Paul is part of our family. He sits with us at the table, goes to bed with the kids at night and he even has his own toothbrush. He was there when we celebrated Norbert’s promotion, when our Marie was born and when I found out that my father was going to die.
Four years ago, at the fun fair we met Paul for the first time. In one of those booths he sat on a shelf, squeezed between two Teddys that were much bigger than him.
„That one, I want that one“, Max had said.
Like crazy we threw tennis balls at the tin cans, again and again. The whole family fought together for this cuddly toy. Max was so happy once he was able to hold Paul in his arms.
Some of my friends, who came for a visit to our house, told me that Paul‘s time is over. He only has one eye left, he is losing his hair and the cotton wool is coming out of his leg.
„It doesn’t matter“, I always answer.
„Why are we not just buying a new one?“, Norbert asks one morning during breakfast.
„Don’t let the kids hear you, especially not Max“, I answer.
It is a conversation that comes back to my mind a few days later, when Max suddenly stands in front of me with puffy eyes. „Paul is gone“, he sniffs.
„He just fell out of bed, for sure.“ I take Max by his hand and help him with the search.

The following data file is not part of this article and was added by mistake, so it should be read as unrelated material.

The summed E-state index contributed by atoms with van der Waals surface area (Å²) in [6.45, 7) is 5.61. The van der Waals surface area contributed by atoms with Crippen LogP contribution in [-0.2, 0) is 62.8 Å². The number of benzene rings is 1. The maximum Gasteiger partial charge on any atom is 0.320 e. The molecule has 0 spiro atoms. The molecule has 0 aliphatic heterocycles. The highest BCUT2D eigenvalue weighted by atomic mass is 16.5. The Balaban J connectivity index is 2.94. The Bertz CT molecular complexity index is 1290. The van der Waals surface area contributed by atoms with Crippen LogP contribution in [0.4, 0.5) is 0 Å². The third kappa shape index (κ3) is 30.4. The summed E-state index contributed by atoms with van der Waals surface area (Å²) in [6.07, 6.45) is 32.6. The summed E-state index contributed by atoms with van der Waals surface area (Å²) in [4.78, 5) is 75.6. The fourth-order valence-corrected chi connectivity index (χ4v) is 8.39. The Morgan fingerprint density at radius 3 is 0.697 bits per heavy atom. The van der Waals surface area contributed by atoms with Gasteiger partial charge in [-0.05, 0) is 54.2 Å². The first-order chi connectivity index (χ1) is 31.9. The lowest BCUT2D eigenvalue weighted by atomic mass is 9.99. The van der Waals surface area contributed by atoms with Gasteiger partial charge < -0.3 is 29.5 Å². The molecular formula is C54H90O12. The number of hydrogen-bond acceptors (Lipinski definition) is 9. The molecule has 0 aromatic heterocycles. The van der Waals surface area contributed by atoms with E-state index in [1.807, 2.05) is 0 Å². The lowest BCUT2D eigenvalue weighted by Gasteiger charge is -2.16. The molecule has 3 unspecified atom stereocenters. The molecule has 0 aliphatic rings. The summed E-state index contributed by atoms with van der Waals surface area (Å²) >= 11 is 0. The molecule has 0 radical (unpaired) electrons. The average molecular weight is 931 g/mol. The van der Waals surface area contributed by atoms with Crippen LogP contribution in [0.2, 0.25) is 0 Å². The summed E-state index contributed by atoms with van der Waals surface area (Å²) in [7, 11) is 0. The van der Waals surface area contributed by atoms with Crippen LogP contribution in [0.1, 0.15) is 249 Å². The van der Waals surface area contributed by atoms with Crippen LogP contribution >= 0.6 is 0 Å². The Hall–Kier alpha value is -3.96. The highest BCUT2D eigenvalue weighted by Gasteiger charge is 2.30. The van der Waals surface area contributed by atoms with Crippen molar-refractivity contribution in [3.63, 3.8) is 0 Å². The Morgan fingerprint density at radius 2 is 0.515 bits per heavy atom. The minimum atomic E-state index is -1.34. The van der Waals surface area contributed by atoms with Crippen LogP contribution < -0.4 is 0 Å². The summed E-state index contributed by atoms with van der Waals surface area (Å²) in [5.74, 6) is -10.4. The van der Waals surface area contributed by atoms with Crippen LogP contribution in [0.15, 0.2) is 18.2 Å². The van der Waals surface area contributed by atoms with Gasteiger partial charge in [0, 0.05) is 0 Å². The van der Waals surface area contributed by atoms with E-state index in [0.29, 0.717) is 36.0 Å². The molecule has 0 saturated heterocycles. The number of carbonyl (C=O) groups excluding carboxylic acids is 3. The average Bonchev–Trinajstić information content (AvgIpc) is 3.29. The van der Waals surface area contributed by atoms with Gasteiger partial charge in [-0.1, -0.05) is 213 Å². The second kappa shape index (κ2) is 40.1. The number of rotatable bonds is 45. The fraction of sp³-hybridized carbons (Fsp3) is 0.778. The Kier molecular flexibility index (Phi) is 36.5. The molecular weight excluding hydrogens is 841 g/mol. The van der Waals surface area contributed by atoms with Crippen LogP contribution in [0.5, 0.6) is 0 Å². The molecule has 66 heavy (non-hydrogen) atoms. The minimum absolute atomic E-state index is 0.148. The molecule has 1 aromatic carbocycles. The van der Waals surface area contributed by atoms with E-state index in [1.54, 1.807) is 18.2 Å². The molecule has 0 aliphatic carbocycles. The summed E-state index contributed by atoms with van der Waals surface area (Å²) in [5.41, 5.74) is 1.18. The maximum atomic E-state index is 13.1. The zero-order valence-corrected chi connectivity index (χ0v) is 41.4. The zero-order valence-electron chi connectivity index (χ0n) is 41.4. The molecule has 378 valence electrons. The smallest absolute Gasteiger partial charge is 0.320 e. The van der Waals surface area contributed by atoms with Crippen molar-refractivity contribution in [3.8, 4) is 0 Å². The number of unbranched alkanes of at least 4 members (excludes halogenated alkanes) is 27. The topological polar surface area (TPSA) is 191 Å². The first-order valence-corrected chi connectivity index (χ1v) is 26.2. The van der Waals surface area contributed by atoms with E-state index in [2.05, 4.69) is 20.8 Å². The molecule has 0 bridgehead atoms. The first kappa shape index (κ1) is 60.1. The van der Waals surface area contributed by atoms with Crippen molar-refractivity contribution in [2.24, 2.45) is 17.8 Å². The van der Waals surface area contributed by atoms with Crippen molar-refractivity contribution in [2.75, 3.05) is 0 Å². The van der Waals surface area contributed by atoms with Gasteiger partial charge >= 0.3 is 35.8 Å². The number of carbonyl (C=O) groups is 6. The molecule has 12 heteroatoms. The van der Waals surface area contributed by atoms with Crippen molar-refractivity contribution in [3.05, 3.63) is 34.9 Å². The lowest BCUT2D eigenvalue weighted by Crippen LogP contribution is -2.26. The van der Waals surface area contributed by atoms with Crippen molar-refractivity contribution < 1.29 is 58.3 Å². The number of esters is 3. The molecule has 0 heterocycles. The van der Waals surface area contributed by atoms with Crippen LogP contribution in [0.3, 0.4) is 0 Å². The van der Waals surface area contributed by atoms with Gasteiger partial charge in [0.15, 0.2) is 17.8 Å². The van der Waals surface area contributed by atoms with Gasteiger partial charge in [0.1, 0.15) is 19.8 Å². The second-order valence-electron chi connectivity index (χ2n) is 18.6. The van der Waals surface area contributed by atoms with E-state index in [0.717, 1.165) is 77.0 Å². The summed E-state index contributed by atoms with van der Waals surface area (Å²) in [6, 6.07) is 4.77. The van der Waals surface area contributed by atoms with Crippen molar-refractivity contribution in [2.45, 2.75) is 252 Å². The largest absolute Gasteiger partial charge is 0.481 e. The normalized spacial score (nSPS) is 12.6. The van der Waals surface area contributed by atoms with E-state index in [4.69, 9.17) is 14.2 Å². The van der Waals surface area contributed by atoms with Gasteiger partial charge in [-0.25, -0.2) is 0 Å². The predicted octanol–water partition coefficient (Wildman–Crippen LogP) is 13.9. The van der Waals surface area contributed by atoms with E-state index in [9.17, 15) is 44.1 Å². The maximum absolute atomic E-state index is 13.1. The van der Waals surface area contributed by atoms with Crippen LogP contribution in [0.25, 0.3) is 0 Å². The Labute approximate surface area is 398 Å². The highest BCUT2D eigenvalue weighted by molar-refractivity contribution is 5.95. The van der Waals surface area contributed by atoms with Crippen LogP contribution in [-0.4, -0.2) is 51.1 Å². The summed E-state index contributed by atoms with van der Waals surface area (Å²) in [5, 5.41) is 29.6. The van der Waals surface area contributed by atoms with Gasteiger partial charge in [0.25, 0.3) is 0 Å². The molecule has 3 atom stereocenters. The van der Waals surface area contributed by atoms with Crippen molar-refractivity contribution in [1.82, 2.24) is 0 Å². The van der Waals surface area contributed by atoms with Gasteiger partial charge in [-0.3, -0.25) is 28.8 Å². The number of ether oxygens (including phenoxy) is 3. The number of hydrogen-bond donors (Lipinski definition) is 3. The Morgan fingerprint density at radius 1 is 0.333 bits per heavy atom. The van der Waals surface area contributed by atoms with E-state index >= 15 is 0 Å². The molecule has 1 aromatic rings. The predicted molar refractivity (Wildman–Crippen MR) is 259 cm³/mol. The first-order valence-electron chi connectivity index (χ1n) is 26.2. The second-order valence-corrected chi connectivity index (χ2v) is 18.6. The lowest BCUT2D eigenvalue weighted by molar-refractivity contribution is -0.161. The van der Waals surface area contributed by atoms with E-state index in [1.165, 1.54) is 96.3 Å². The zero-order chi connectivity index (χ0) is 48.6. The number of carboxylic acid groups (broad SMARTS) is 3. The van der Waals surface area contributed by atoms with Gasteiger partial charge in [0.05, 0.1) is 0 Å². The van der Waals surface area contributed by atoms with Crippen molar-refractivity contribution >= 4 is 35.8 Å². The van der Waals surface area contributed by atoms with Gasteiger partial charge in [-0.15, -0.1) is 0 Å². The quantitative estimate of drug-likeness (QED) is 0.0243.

Marie is fast asleep. Nothing can wake my little girl, not even her own mother who crawls with a flashlight on the floor in the search of an old teddy.
„That’s ridiculous.“ Norbert is standing in the doorway and looks at me. „Let it be.“
Max sits on his bed. New tears stream down his face. „He is gone.“
„Well, then we buy a new one.“ Norbert turns around and leaves.
I stop him in the hallway. „If you threw Paul away …“, I wispher with my raised finger.
„Then what? Are you going to call the Teddy Police?“ He grins at me.
I storm into the kitchen and open the cupboard underneath the sink. The dustbin is empty.
„You always tell me to take the trash outside“, says Norbert.
I push him out of the way and go outside. A cold wind blows in my face. I shiver. The bins are at the other side of the street. Like every week at that time they are jammed full. A streetlight brightens this part of the street. It makes it easier for me. I ransack the first bin. Nothing. The next. Again, nothing.
Someone clears his throat behind me.
I turn around with a look that should give Norbert the chills. But it’s not Norbert. In front of me stands our neighbour, Mister Müller. He has a few bottles of beer in his hands and blinks at me.
„What are you doing out here so late, Misses Weihmar?“
„What does it look like?“ I turn to the next bin.
„Can I help?
„When you see an old teddy with just one eye, let me know.“
The beer bottles rattle, then I hear something rustle. Mister Müller looks through the dustbin next to me. „What’s his name?“
I look at Mister Müller irritated.
„The teddy, what is the name of the teddy?
We dig through the trash together. The bin is deep, the smell of old shoes and cat poo burns in my nose.
„I had a giraffe when I was little“, says Mister Müller. „Her name was Louisa. I loved her. One morning I woke up and she didn’t lay next to me anymore. Instead there was another giraffe on my nightstand. She didn’t even look like Louisa.“
I take a step back and inhale the fresh air. The smell is unbearable. „Did you try to find her?“
„No. I was screaming and crying. None of the adults would understood.“
„You at least try“, Mister Müller says after a while.
Trying is not enough. I have to find Paul. He isn’t just a teddy. He is part of this family.
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